Jean-François Bizot passed away recently. He was a friend though I didn’t see him often. In the late 70s or early 80s, when Talking Heads first played in France, I picked up a copy of his magazine Actuel. While its format was similar to Paris Match (an earlier incarnation was funkier and more psychedelic), it seemed to convey an alternative view of the whole world. Even with my limited French I could suss that this mag was something special. It was a glossy that reported on global culture — Fela Kuti, China, science, local oddballs, politics, art — and exhibited a curiosity and enthusiasm that I both shared and envied. Then and now, nothing like it exists in the US — its lack of specialization renders it unique.
I wrote to the magazine out of the blue saying I loved what they were doing. I was not a well-known musician at the time, but Bizot got back in touch. Eventually he put Brian Eno, Jon Hassell and myself on the cover when the Bush of Ghosts record came out, with the affectionate but ironic headline, “The Whites Think Too Much.”
We became friends. In the 80s, as my interest in music outside the rock mainstream deepened, he encouraged my curiosity. When I was in Paris we went to see Orchestra Aragon, the classic Cuban charanga band, at New Morning (I think) and I was transported. They would never play in the US due to the embargo, so this was a rare, funky, yet lyrical experience. He passed me tapes of African and old Cuban music — stuff I still listen to that has yet to be released in the US — and we would have late night talks that ranged widely. It was exactly what one hoped life could be for those curious about all manner of things going on out there.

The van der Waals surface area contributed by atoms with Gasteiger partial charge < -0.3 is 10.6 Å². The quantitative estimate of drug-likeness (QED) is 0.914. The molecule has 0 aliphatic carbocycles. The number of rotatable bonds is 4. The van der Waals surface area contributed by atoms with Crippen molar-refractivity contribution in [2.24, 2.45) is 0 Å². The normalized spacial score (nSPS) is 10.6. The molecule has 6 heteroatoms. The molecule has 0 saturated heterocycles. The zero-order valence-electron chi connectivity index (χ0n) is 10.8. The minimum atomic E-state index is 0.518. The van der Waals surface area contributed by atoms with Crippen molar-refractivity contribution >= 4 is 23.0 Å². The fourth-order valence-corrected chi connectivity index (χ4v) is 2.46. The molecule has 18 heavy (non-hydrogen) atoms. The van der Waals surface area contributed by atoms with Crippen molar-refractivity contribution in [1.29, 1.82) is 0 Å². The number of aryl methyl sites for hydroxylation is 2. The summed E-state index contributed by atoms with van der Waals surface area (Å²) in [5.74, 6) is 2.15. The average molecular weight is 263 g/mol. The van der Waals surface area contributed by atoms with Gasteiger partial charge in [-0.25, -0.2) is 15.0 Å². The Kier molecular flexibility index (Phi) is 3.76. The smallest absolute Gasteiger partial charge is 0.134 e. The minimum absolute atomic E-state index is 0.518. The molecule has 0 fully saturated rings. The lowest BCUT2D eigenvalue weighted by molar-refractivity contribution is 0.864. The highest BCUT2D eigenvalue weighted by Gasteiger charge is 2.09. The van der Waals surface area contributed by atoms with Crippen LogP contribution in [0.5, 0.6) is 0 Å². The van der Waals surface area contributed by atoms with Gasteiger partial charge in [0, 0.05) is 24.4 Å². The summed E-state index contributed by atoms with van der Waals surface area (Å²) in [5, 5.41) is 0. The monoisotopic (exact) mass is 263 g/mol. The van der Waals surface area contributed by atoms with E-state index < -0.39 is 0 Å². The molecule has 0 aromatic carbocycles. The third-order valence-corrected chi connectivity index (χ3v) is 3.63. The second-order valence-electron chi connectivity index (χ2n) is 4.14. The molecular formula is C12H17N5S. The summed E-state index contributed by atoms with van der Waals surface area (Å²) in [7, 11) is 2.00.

Later, in the 80s, he and some others started Radio Nova. At various periods, it might have been the best radio station in the world. No joke. They played alt-rock before there was such a thing, Raï, African pop music, Chanson, Latin American music, hip hop, and experimental music. We all wanted to hear it, and this was where we could. Finally.
The radio station was followed by Nova Magazine, which focused more on culture and listings. In the late 80s, partly due to his enthusiasms, Talking Heads recorded their last studio LP in Paris, a record that included at lot of African musicians as collaborators. The Naked record doesn’t sound very African, but the influence is there, subtly, in the grooves and in some of the filigree. While we were recording, Bizot invited Chris and Tina of Talking Heads to stay at what I believe was his ex-wife’s place, which helped defray our expenses. I remember a framed family picture of him chasing his ex with an axe. That gives you a clue. For us foreigners he might be seen as the Serge Gainsbourg of magazine and radio — a bit of a louche, but with impeccable radar.
I’m sure I don’t know half of what he did, but I know that France will sorely miss him, as will many of the rest of us.
Read his obituary in The Independent.